Telstra’s woeful outage excuse
TELSTRA'S excuse for its latest widespread network outage, the second in 20 days, is unlikely to appease its angry and frustrated customers.
The telecommuncations giant blamed the problem, which shutdown large parts of its network across Australia for five hours yesterday, on a "software fault".
The fault caused a "disruption" to 4G voice and data services across the major cities and in regional areas, causing customers to move across to its 3G network which was flooded as demand exceeded capacity.
"We have identified that the initial cause of the disruption was a software fault which triggered multiple elements across the network to fail," Telstra said in the statement.
"The network is designed to switch onto standby hardware which it did. Following the failover however, a further fault caused an interruption which impacted 4G connections. There is redundancy built into these systems but this did not operate as intended.
"We are still investigating the root cause of the software fault. We are working closely with our technology vendors on the specific element of software which triggered the issue.
"Our teams have worked around the clock to restore services and to investigate why the redundancy in our network did not prevent customer impact, for which we are deeply sorry.
That statement came after consumer advocates called on Telstra to provide refunds to millions of mobile customers as a "goodwill gesture" after the company suffered its third nationwide outage in a month yesterday, leaving Australians without access to phone calls, text messages, or internet services for up to five hours.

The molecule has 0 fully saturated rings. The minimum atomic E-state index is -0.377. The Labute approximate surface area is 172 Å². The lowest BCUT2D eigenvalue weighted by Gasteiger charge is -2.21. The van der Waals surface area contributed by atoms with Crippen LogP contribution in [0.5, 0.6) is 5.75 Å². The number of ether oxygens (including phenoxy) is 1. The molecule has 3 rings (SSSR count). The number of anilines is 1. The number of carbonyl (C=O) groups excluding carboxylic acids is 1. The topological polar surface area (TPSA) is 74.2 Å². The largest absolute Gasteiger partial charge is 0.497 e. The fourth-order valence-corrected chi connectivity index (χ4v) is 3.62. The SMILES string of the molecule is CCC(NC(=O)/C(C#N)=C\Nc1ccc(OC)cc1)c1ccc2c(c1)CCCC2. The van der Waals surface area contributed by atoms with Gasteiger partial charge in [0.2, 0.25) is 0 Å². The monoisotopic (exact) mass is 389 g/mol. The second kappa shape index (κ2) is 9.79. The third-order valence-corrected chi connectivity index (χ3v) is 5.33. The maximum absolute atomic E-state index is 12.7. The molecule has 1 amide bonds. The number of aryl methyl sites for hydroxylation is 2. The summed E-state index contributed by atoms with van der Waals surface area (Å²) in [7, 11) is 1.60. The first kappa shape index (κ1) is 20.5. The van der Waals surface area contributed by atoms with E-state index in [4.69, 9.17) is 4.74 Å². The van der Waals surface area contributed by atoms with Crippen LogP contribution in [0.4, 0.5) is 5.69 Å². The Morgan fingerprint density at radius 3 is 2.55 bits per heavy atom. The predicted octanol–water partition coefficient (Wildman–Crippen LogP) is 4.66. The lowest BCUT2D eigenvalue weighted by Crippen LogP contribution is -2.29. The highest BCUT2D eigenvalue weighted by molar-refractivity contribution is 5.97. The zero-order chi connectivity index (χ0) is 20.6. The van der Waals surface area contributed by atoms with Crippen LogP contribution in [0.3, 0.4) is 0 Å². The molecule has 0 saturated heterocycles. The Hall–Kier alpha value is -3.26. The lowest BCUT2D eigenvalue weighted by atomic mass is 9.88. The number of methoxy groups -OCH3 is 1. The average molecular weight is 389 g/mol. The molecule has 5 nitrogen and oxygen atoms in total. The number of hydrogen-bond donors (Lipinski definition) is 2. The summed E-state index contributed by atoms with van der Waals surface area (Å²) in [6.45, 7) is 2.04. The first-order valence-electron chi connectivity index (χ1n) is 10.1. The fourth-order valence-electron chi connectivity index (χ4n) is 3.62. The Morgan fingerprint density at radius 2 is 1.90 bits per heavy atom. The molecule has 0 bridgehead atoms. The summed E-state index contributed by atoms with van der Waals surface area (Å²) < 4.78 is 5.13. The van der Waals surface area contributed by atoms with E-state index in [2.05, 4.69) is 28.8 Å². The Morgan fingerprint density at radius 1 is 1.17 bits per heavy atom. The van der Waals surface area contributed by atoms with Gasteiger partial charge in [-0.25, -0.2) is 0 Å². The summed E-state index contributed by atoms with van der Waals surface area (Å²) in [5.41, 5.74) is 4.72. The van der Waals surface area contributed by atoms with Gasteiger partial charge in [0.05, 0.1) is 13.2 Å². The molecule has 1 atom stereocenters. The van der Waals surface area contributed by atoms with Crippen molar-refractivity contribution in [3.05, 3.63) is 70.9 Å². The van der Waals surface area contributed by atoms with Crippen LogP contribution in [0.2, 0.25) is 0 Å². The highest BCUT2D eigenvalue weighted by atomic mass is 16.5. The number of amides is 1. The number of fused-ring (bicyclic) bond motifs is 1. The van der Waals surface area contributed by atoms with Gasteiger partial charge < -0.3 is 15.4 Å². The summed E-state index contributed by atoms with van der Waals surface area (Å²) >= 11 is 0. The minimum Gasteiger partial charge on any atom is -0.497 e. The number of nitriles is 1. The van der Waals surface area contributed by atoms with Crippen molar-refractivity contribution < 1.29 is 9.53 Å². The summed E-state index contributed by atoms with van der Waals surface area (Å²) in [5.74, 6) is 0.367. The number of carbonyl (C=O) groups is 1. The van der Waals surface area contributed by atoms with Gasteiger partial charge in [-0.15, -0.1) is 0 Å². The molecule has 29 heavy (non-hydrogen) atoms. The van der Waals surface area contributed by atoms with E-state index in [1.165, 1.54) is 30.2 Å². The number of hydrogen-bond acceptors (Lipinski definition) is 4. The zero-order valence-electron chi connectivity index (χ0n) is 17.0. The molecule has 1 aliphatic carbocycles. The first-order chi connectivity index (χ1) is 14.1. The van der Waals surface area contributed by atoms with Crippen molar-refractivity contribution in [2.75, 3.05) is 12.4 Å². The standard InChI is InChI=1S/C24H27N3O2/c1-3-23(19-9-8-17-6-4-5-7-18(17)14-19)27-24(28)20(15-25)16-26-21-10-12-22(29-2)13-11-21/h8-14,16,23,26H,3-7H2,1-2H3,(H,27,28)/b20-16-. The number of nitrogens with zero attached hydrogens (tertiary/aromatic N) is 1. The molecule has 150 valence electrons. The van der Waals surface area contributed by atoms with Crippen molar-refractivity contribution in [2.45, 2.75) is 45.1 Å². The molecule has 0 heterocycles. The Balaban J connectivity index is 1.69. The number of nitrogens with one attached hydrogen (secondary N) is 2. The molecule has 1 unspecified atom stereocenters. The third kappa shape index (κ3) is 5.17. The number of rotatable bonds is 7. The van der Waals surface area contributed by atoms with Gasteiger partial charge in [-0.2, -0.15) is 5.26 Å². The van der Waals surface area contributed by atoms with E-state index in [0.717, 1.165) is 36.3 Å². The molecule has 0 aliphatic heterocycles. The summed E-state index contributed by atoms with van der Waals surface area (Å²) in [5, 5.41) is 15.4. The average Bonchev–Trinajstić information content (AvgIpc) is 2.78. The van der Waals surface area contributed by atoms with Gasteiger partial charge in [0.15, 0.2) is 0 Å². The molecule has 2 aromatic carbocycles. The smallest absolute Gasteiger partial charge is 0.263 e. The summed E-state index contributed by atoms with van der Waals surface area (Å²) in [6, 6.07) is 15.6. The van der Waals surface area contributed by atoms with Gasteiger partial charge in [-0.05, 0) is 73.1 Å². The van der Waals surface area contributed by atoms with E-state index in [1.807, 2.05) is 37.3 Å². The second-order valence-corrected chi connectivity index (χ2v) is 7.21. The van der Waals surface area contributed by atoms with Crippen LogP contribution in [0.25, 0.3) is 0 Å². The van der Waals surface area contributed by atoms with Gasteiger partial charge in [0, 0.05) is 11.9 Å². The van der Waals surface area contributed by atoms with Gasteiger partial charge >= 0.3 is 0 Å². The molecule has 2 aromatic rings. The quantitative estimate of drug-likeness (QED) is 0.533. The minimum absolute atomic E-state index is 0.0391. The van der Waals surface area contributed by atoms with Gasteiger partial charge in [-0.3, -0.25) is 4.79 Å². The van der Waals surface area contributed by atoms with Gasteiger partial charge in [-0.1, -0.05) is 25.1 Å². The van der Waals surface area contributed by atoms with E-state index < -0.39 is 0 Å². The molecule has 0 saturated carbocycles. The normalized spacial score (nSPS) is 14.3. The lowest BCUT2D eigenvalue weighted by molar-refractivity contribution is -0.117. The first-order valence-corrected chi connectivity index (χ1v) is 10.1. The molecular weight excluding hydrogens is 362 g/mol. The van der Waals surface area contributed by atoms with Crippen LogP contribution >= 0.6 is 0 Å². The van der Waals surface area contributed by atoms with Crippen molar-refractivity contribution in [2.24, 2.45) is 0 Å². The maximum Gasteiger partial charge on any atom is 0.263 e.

But Telstra repeatedly ruled out mass compensation for its customers, saying it would only be willing to "work with them on a case-by-case basis".
The company's latest major outage struck its mobile phone network before 10am yesterday, cutting off some Telstra mobile phone users from all services, while others were forced back on to the 3G network and unable to access the internet.
The outage prompted New South Wales Police to issue warnings that anyone in an emergency should seek out a landline phone as the network problems could affect "people trying to call triple-0".
Emergency calls were instead forced to divert to working mobile phone networks for a connection.
Phone calls and data services weren't restored for all customers until 3pm - five hours after the outage - and Telstra networks group managing director Mike Wright said the company had yet to identify the exact cause of the problem.
"We're still trying to work out whether it was a piece of hardware that failed or a piece of software," he said. "We know the impact and what we did to restore it."
It's understood the fault diverted mobile phone traffic from Telstra's 4G network to the older 3G network, which caused congestion and rejected some phones from either network.
The outage came less than three weeks after a widespread technical issue brought down landline connections in five states, affecting some triple-0 calls for 10 hours.
Another Telstra mobile network outage on May 1 also disconnected mobile phones from the 4G network nationwide until it was fixed two hours later.